Through Jade's Eyes

This blog is about the fictional character, Jade del Cameron (, and the historical time period in which she lives.

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I'm the author of the Jade del Cameron historical mystery series set in 1920's Africa. Lots of action, intrigue, mystery and a dash of romance. Follow me at *The audio link (view complete profile) is an interview by Baron Ron Herron (9/17/2009, Santa Barbara {CA} News-Press Radio, KZSB, AM 1290

Monday, April 26, 2010


This blog made the short list for Best Author's Blog as awarded by Thank you everyone who voted for me.

For the past several weeks, we have been investigating the various guidebooks to South and East Africa. In particular we are focusing on information found inside of The South and East African Yearbook & Guide with Atlas and diagrams published annually for the Union-Castle Mail Steamship Company, Ltd.

Page 603 discusses the customs duties for East Africa. This was vital information for anyone entering the colony with the intent of forming a business, importing or exporting goods. Any luggage, which included bicycles, cameras, USED sewing machines, and binoculars, was duty-free. Also free of customs duties were tools for raising farm animals and crops, industrial machinery, and commercial motor vehicles. Everything else required payment to bring into the new colony. The import duty on any "spirits (50% of proof)” was 15 florins per gallon. This was increased or decreased in proportion to the amount of alcohol above or below 50% proof. Beer and wine did not come under this category. They were included along with "tobacco, playing cards, pianos, and silk." The list, which required a 30% fee, read like the necessary ingredients to form a saloon. Cement, petroleum, petrol, and paints came in at 10% duty. If it wasn't on any of these lists, it cost 20% to bring in. Export duties were 30% on Ivory, 10% on hides and skins, 5% on rubber, 10% on fine timber, and 4% on anything else not included on the list.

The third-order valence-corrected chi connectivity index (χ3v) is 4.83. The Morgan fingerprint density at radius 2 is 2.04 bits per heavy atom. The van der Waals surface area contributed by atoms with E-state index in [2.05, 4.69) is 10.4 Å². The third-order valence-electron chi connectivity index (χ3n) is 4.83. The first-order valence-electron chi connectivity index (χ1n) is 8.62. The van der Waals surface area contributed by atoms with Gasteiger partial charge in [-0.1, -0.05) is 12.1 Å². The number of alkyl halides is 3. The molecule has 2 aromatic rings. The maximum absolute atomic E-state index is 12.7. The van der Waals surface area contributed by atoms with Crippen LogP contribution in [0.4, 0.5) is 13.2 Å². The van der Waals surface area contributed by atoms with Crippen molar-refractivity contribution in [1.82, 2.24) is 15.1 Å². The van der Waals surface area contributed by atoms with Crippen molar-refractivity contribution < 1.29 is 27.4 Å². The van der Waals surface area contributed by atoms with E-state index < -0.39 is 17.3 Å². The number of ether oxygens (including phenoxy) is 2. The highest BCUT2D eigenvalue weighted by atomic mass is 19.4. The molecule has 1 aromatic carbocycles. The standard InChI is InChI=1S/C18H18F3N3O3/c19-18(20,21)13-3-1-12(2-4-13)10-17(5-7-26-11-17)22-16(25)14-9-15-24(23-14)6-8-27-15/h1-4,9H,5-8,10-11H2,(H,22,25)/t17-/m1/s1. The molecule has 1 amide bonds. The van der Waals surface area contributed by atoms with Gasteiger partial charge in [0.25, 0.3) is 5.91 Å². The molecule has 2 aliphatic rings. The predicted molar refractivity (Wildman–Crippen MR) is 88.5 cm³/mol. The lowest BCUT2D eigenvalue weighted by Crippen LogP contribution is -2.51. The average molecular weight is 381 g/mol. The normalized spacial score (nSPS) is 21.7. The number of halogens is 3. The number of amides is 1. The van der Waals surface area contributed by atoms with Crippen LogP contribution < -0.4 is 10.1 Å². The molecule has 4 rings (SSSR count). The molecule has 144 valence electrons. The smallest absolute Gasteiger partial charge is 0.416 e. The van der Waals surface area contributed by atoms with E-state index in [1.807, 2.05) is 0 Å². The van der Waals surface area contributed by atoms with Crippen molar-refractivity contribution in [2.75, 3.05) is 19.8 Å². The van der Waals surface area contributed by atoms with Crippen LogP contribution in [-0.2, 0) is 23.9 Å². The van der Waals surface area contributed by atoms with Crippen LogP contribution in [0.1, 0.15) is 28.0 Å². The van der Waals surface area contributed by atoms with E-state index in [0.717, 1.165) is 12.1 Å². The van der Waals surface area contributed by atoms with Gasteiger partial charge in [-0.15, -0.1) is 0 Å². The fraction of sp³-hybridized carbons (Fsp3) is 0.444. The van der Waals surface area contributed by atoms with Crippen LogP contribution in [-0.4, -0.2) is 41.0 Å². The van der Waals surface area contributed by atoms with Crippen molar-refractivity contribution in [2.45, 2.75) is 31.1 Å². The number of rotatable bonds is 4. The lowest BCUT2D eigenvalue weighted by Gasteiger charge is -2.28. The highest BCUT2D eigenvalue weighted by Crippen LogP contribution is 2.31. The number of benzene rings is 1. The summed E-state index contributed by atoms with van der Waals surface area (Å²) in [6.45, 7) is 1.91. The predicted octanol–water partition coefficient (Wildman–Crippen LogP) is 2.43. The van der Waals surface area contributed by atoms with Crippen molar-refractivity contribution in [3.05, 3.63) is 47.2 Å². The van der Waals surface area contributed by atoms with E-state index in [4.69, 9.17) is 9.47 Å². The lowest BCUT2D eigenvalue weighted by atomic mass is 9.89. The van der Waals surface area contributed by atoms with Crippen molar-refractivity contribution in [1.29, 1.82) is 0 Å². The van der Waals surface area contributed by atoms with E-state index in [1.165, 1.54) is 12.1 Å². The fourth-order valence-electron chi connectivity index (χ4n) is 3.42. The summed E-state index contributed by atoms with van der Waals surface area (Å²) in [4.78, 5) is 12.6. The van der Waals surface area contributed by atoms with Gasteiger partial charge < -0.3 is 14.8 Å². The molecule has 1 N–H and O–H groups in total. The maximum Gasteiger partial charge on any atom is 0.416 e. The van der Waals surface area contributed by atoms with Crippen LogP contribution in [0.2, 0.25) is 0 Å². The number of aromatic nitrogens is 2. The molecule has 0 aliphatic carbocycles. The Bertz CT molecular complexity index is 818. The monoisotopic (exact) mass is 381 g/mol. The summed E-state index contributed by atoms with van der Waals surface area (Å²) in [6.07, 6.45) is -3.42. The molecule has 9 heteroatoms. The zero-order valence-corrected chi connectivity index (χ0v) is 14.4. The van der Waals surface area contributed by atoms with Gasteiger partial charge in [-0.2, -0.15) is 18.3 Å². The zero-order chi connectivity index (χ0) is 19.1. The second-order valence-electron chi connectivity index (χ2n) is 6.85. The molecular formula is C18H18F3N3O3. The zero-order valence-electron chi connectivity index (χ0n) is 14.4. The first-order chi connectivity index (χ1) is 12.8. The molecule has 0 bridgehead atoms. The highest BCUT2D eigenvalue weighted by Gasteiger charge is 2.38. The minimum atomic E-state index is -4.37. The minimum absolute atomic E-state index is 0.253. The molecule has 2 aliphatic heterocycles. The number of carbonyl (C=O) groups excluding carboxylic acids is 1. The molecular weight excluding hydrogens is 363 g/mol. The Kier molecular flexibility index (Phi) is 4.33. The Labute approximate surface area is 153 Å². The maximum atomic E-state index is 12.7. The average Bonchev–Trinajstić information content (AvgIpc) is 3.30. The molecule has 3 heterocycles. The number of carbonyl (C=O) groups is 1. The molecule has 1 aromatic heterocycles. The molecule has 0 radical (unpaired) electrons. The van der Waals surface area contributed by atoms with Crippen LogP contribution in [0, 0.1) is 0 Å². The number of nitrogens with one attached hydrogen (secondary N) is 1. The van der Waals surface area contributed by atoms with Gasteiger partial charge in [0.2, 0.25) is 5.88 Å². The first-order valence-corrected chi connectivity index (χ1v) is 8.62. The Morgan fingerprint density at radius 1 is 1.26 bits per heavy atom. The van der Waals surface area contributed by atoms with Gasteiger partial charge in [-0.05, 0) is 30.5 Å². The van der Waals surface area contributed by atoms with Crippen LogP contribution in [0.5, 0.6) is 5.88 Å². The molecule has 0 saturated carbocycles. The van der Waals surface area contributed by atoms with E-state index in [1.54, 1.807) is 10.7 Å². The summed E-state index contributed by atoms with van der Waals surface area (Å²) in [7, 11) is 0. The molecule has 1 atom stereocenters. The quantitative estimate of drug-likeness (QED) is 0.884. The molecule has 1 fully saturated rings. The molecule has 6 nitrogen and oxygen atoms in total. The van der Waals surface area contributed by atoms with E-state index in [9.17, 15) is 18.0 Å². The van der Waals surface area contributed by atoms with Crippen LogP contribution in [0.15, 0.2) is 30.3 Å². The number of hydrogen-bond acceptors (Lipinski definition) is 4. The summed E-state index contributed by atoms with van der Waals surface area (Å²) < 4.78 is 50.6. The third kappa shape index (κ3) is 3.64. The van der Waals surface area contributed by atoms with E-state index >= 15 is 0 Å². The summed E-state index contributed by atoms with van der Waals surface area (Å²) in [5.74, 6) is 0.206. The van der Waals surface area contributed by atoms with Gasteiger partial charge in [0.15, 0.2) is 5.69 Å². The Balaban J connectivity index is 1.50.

As would be expected in English colony, English weights and measures were employed. However since many items were sold to or purchased from the Kukuyu or Wakamba tribes, "native weights and measures" were in common use. For example one "maui" was the equivalent of about 3 pounds. A "frasla" equaled 36 pounds and a "gizla” was 360 pounds. If one were buying or selling fabric such as the simple white cotton imported from the United States, known as "Americani” you might sell it by the "doti" which was about four yards, or 1/8 of the entire roll.

Next week: More from the African manuals: Railway Regulations

NOTE: These blogs are meant to give some insight into the life and times of my fictional character, Jade del Cameron. Jade’s mystery adventures take place in post WWI Africa. To date they are: Mark of the Lion, Stalking Ivory, and The Serpent’s Daughter, and The Leopard’s Prey, all available in trade paperback. TREASURE OF THE GOLDEN CHEETAH is available in hardcover. An excerpt and information on pre-ordering signed copies is available at the website: Follow short updates on

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